At least with home education, the parents learn to teach AS THE CHILD GROWS UP. Teaching experience is like growing up: you start with baby steps, walk, run, ride bicycle, drive, fly (oops, I'm getting ahead of myself). Parents get to learn how to teach as the child learns (most children do not speak until about 2 years old, so we have at least 2 years of head start!). If they learn faster than we can teach, then we can hire experts or ask friends/relatives whom we can barter skills: I'll watch your younger children while you teach my bright 8 year old.

Certain jobs are best left to the pros. Formal education is one of those jobs.
No one becomes a "pro" overnight. It takes experience. Plus, formal education is great when the students are eager to learn a specific subject at certain level (beginner, advanced, etc.) -- but only for students who can sit still for an hour or so. Unfortunately, not all children are suited for such rigorous studies from 8AM to 3PM, 5 days a week. Boys tend to be active and need to move around. (I am more of intellectual type and prefer to sit down and read but my boys aren't that way: they want action or else will make action (fight) with each other.)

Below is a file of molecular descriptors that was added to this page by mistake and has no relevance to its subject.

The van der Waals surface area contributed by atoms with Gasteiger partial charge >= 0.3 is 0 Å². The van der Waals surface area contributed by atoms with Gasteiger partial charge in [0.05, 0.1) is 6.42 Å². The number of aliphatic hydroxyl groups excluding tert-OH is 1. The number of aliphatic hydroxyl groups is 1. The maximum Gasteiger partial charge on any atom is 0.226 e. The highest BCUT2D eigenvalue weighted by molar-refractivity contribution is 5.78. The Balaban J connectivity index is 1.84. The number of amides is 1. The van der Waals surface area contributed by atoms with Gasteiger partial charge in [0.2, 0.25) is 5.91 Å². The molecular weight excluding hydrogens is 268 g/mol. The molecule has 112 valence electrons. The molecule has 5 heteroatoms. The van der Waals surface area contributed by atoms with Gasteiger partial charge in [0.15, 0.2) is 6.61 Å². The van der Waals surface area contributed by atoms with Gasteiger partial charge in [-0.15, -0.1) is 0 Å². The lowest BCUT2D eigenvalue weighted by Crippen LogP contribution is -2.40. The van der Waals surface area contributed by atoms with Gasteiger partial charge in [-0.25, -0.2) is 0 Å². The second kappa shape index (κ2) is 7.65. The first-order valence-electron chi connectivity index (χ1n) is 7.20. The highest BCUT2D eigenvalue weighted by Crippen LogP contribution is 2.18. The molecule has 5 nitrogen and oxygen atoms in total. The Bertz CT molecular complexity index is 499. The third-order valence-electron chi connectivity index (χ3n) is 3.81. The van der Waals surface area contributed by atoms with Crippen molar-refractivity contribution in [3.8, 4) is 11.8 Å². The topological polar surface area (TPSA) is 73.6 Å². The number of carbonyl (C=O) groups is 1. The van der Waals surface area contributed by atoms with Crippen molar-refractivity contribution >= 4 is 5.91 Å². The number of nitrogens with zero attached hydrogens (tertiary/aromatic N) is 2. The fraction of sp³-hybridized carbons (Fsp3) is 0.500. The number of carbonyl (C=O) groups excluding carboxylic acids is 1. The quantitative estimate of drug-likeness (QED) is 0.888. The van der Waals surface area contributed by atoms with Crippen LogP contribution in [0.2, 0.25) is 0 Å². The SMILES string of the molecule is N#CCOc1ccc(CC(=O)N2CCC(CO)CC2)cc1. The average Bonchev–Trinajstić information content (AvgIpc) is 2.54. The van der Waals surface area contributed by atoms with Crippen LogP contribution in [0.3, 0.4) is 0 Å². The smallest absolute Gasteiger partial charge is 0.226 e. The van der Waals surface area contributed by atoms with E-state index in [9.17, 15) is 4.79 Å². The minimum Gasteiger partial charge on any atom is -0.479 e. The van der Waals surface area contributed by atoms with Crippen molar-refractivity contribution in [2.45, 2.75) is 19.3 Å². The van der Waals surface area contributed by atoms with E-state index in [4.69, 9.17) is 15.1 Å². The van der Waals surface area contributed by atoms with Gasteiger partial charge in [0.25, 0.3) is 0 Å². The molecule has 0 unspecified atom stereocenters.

The following * (starred) lines are quotes from a home ed web page:
* "It's not as difficult as it looks."
The "it" is meant to be "teaching." Let's face it, teaching children is difficult even for experienced professionals. Wannabes have no idea.
The author clearly has no idea what education is all about. Children do not need spoon feeding of facts nor do they need hand holding to learn every little skills. By having the teacher set examples, they will follow -- if they have an interest (if the teacher is bored, then students will be bored).
* "What about socialization? Forget about it!"